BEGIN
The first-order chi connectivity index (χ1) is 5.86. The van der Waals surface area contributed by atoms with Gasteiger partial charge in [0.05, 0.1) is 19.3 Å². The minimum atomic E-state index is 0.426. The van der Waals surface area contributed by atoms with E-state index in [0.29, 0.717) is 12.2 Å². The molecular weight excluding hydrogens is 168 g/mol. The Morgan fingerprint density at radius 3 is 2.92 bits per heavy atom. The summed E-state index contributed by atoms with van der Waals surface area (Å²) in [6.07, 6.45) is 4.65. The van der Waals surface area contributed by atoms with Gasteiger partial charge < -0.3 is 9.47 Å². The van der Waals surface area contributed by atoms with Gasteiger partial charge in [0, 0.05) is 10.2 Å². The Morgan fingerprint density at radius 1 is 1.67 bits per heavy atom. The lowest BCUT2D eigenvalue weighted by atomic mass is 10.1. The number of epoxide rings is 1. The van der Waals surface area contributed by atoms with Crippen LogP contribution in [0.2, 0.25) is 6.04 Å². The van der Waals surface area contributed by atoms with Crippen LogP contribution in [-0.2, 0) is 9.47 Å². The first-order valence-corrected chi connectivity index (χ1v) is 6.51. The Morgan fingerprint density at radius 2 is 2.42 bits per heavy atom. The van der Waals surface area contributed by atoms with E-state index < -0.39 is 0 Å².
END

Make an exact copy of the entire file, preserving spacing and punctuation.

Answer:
The first-order chi connectivity index (χ1) is 5.86. The van der Waals surface area contributed by atoms with Gasteiger partial charge in [0.05, 0.1) is 19.3 Å². The minimum atomic E-state index is 0.426. The van der Waals surface area contributed by atoms with E-state index in [0.29, 0.717) is 12.2 Å². The molecular weight excluding hydrogens is 168 g/mol. The Morgan fingerprint density at radius 3 is 2.92 bits per heavy atom. The summed E-state index contributed by atoms with van der Waals surface area (Å²) in [6.07, 6.45) is 4.65. The van der Waals surface area contributed by atoms with Gasteiger partial charge < -0.3 is 9.47 Å². The van der Waals surface area contributed by atoms with Gasteiger partial charge in [0, 0.05) is 10.2 Å². The Morgan fingerprint density at radius 1 is 1.67 bits per heavy atom. The lowest BCUT2D eigenvalue weighted by atomic mass is 10.1. The number of epoxide rings is 1. The van der Waals surface area contributed by atoms with Crippen LogP contribution in [0.2, 0.25) is 6.04 Å². The van der Waals surface area contributed by atoms with Crippen LogP contribution in [-0.2, 0) is 9.47 Å². The first-order valence-corrected chi connectivity index (χ1v) is 6.51. The Morgan fingerprint density at radius 2 is 2.42 bits per heavy atom. The van der Waals surface area contributed by atoms with E-state index < -0.39 is 0 Å².